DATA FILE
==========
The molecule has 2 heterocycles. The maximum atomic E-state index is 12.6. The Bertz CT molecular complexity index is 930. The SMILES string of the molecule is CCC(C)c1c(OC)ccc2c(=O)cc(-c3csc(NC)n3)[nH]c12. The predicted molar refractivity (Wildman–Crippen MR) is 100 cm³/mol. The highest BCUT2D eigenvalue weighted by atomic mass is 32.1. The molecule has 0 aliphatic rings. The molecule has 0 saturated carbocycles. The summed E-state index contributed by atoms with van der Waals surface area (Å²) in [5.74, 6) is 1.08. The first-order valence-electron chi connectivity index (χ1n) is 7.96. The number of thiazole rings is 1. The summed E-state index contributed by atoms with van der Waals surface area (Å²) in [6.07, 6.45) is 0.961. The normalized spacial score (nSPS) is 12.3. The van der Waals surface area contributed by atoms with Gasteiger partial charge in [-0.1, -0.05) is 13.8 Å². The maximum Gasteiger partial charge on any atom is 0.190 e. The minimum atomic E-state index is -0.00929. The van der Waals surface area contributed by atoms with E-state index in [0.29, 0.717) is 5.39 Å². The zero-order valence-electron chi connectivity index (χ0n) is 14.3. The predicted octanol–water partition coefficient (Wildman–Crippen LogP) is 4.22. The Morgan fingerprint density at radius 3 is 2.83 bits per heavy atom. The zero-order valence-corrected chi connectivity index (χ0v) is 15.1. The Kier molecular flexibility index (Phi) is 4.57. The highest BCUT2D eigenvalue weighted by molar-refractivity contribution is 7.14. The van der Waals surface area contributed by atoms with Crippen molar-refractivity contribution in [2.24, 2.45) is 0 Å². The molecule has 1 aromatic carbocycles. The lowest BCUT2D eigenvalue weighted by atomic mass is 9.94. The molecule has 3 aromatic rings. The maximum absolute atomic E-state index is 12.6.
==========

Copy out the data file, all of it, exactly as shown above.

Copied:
The molecule has 2 heterocycles. The maximum atomic E-state index is 12.6. The Bertz CT molecular complexity index is 930. The SMILES string of the molecule is CCC(C)c1c(OC)ccc2c(=O)cc(-c3csc(NC)n3)[nH]c12. The predicted molar refractivity (Wildman–Crippen MR) is 100 cm³/mol. The highest BCUT2D eigenvalue weighted by atomic mass is 32.1. The molecule has 0 aliphatic rings. The molecule has 0 saturated carbocycles. The summed E-state index contributed by atoms with van der Waals surface area (Å²) in [5.74, 6) is 1.08. The first-order valence-electron chi connectivity index (χ1n) is 7.96. The number of thiazole rings is 1. The summed E-state index contributed by atoms with van der Waals surface area (Å²) in [6.07, 6.45) is 0.961. The normalized spacial score (nSPS) is 12.3. The van der Waals surface area contributed by atoms with Gasteiger partial charge in [-0.1, -0.05) is 13.8 Å². The maximum Gasteiger partial charge on any atom is 0.190 e. The minimum atomic E-state index is -0.00929. The van der Waals surface area contributed by atoms with E-state index in [0.29, 0.717) is 5.39 Å². The zero-order valence-electron chi connectivity index (χ0n) is 14.3. The predicted octanol–water partition coefficient (Wildman–Crippen LogP) is 4.22. The Morgan fingerprint density at radius 3 is 2.83 bits per heavy atom. The zero-order valence-corrected chi connectivity index (χ0v) is 15.1. The Kier molecular flexibility index (Phi) is 4.57. The highest BCUT2D eigenvalue weighted by molar-refractivity contribution is 7.14. The van der Waals surface area contributed by atoms with Crippen molar-refractivity contribution in [2.24, 2.45) is 0 Å². The molecule has 1 aromatic carbocycles. The lowest BCUT2D eigenvalue weighted by atomic mass is 9.94. The molecule has 3 aromatic rings. The maximum absolute atomic E-state index is 12.6.